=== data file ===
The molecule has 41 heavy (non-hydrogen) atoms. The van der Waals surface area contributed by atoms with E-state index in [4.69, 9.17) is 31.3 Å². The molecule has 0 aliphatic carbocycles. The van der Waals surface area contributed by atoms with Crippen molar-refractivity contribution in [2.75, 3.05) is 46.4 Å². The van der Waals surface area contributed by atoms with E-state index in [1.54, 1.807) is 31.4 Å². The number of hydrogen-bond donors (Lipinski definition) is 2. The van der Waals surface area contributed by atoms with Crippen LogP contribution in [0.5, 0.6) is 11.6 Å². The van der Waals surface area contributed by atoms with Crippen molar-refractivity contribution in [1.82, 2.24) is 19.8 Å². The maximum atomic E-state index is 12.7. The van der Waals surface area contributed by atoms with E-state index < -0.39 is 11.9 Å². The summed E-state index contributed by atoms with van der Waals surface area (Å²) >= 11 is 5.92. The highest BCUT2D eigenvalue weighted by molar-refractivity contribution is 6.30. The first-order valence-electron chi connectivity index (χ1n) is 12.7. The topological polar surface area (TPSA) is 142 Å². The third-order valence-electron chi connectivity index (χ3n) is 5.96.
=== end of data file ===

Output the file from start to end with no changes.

The molecule has 41 heavy (non-hydrogen) atoms. The van der Waals surface area contributed by atoms with E-state index in [4.69, 9.17) is 31.3 Å². The molecule has 0 aliphatic carbocycles. The van der Waals surface area contributed by atoms with Crippen molar-refractivity contribution in [2.75, 3.05) is 46.4 Å². The van der Waals surface area contributed by atoms with E-state index in [1.54, 1.807) is 31.4 Å². The number of hydrogen-bond donors (Lipinski definition) is 2. The van der Waals surface area contributed by atoms with Crippen LogP contribution in [0.5, 0.6) is 11.6 Å². The van der Waals surface area contributed by atoms with Crippen molar-refractivity contribution in [1.82, 2.24) is 19.8 Å². The maximum atomic E-state index is 12.7. The van der Waals surface area contributed by atoms with E-state index < -0.39 is 11.9 Å². The summed E-state index contributed by atoms with van der Waals surface area (Å²) >= 11 is 5.92. The highest BCUT2D eigenvalue weighted by molar-refractivity contribution is 6.30. The first-order valence-electron chi connectivity index (χ1n) is 12.7. The topological polar surface area (TPSA) is 142 Å². The third-order valence-electron chi connectivity index (χ3n) is 5.96.